Kerber 6-3 6-3 Williams
German secures first Wimbledon title
Williams was chasing eighth major at SW19
Serena Williams’ good friend the Duchess of Sussex Meghan Markle and the Duchess of Cambridge Kate Middleton watched her in Saturday’s women’s final at Wimbledon.
In Williams’ box were sporting royalty, golfer Tiger Woods and Formula One champion Lewis Hamilton, as well as fashion icon Anna Wintour.
The stars had certainly aligned on Centre Court to watch the American, who was one win away from tying Margaret Court for the all-time lead in grand slams and collecting a maiden major as a mum.
But Angelique Kerber’s straightforward victory means the 36-year-old will have to wait a little longer to make further history.
Kerber, who had flown under the radar in this tournament due to Williams’ inspirational tale and the exodus of top-10 seeds, beat the 23-time grand slam winner 6-3 6-3 in 65 minutes to make some history of her own.
The 11th seed became the first German winner at Wimbledon since Steffi Graf in 1996, which might make up somewhat for the country’s surprise early exit from the World Cup.
‘A dream come true’
Williams doesn’t often lose grand slam finals – in 30 major finals, this is only her seventh loss – but Kerber became the first person other than the American’s older sibling, Venus, to beat her more than once in a grand slam final.
The first time came at the Australian Open in 2016 before Williams turned the tables in another high-quality tussle at Wimbledon. Kerber secured slam No. 2 at the US Open the same year on her way to ascending to top spot in the rankings.
The German described her Wimbledon win as a “dream come true.”
“I knew I had to play my best against a champion like Serena, it is always an honor to share a court with her,” Kerber, who embraced Williams at the net after her win, said on court.
“It is my second chance to play in front of you on Centre Court, I enjoyed every second of the last two weeks so thanks for all the support.”
While not away from the game due to injuries or to start a family like Williams, Kerber’s form slumped badly last year.
She failed to reach a single grand slam quarterfinal and eventually cut ties with Torben Beltz, the man who had coached her to two grand slams. So this is a comeback of sorts for the 30-year-old, too.
Her Wimbledon success followed a semifinal showing in Melbourne and a quarterfinal at the French Open.
And now, Kerber is only one grand slam away — Roland Garros — from completing her collection.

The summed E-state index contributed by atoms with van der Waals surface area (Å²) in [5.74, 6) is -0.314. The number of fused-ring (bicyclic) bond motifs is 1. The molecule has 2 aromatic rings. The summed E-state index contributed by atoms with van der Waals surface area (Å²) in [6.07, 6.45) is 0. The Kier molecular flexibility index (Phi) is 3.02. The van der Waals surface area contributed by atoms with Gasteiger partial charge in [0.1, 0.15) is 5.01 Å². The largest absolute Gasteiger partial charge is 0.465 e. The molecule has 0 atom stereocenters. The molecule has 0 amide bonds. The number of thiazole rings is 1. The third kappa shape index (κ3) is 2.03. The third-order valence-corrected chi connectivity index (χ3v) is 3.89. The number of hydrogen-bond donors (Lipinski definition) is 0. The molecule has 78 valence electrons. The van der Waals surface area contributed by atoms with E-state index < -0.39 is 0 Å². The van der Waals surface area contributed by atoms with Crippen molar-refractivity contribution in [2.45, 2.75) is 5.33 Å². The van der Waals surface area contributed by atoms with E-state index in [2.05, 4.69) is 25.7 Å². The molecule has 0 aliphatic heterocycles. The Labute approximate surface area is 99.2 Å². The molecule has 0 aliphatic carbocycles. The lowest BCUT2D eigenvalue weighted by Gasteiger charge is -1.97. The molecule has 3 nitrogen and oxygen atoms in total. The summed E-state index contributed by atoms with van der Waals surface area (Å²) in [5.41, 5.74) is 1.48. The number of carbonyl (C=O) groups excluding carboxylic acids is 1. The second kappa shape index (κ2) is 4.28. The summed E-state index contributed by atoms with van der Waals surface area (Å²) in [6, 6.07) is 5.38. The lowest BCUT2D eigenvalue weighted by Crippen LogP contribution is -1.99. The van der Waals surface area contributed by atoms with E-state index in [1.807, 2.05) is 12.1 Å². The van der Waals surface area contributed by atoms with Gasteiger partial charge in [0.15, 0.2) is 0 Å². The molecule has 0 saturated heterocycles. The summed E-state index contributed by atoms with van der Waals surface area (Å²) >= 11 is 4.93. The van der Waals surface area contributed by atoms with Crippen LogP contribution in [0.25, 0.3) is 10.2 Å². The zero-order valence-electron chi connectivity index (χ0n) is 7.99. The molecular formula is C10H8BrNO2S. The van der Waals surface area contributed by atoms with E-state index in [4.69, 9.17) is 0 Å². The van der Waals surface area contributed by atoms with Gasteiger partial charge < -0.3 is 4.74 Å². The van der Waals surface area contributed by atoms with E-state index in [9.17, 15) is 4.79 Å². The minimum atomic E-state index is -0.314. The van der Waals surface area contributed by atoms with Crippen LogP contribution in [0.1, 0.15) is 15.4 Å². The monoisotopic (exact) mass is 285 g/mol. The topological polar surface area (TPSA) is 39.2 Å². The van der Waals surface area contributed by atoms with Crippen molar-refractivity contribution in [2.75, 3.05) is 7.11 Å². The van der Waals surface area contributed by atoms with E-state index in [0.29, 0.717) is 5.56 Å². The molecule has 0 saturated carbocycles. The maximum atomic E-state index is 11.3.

Unforced errors costly
On a sunny, warm day in southwest London, Williams — competing in only her fourth tournament since giving birth to Olympia last September – didn’t reach the level Wimbledon crowds are often accustomed to seeing from her.
Williams hit four aces in the entire match.
Sometimes statistics don’t tell the entire story, but her unforced error count of 24 — backed by 23 winners — did.
In her semifinal win over Julia Goerges, Williams only had seven unforced errors. The tally got to seven Saturday in under five games.
Kerber, meanwhile, did what she does best, absorbing pace and forcing errors.
Her total of 11 winners and five unforced errors was the kind of high level needed to beat Williams in a grand slam final.
Williams, ranked 181st because of her inactivity but seeded 25th because of her Wimbledon and overall pedigree, knew Kerber was always going to be her toughest challenge of the fortnight. Besides being the first top-10 player she had faced, Kerber was the first grand slam winner she encountered.
Kerber broke early for 2-0, was pegged back to 2-3 as Williams temporarily found her game, but a pair of double faults back-to-back from the seven-time champion allowed Kerber to reestablish a break lead for 4-3. She went on to secure the set in 31 minutes.
Williams never really recovered, despite keeping it close early in the second set.
Kerber opened up a 5-2 lead — breaking at 3-2 — but one can never count out Williams given all her famous comebacks.
When she won the first point on the Kerber serve at 5-3 it hinted at a fightback, yet on the next point, when faced with an open court, Williams sent a forehand long.
At 30-30, Kerber hit a stunning, deep forehand on the line and a point later fell to the grass when Williams erred on match point.
There was joy for Kerber. Unusually for Williams in a grand slam final, she was defeated.
“To all the moms out there, I was playing out there for you today and I tried,” Williams said on court immediately after defeat, her third in a Wimbledon final.
“Angelique played really well. I look forward to continuing to be out here and do what I do best. She’s an incredible person and a really good friend so I’m really happy for her. I know she’s going to enjoy it and enjoy the moment.”